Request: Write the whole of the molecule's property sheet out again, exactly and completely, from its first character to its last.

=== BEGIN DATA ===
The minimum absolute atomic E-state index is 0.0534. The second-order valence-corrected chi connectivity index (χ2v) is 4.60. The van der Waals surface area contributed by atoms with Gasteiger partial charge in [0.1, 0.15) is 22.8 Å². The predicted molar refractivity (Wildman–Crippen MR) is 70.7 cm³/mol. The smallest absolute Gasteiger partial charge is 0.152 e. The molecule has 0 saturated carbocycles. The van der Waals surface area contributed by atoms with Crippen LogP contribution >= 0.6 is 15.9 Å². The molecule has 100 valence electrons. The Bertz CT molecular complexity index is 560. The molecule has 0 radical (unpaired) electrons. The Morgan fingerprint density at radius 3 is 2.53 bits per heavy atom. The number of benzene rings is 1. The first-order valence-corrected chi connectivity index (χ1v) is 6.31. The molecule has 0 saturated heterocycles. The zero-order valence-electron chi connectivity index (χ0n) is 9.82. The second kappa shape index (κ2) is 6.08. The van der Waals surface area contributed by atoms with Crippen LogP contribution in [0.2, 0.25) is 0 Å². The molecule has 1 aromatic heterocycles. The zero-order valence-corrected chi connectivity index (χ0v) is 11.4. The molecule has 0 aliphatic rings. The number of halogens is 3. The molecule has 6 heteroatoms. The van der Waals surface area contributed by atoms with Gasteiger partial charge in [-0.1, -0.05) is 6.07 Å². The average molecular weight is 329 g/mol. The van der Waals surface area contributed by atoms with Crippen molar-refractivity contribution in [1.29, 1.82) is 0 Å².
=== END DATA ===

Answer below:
The minimum absolute atomic E-state index is 0.0534. The second-order valence-corrected chi connectivity index (χ2v) is 4.60. The van der Waals surface area contributed by atoms with Gasteiger partial charge in [0.1, 0.15) is 22.8 Å². The predicted molar refractivity (Wildman–Crippen MR) is 70.7 cm³/mol. The smallest absolute Gasteiger partial charge is 0.152 e. The molecule has 0 saturated carbocycles. The van der Waals surface area contributed by atoms with Crippen LogP contribution >= 0.6 is 15.9 Å². The molecule has 100 valence electrons. The Bertz CT molecular complexity index is 560. The molecule has 0 radical (unpaired) electrons. The Morgan fingerprint density at radius 3 is 2.53 bits per heavy atom. The number of benzene rings is 1. The first-order valence-corrected chi connectivity index (χ1v) is 6.31. The molecule has 0 saturated heterocycles. The zero-order valence-electron chi connectivity index (χ0n) is 9.82. The second kappa shape index (κ2) is 6.08. The van der Waals surface area contributed by atoms with Crippen LogP contribution in [0.2, 0.25) is 0 Å². The molecule has 1 aromatic heterocycles. The zero-order valence-corrected chi connectivity index (χ0v) is 11.4. The molecule has 0 aliphatic rings. The number of halogens is 3. The molecule has 6 heteroatoms. The van der Waals surface area contributed by atoms with Gasteiger partial charge in [-0.1, -0.05) is 6.07 Å². The average molecular weight is 329 g/mol. The van der Waals surface area contributed by atoms with Crippen molar-refractivity contribution in [1.29, 1.82) is 0 Å².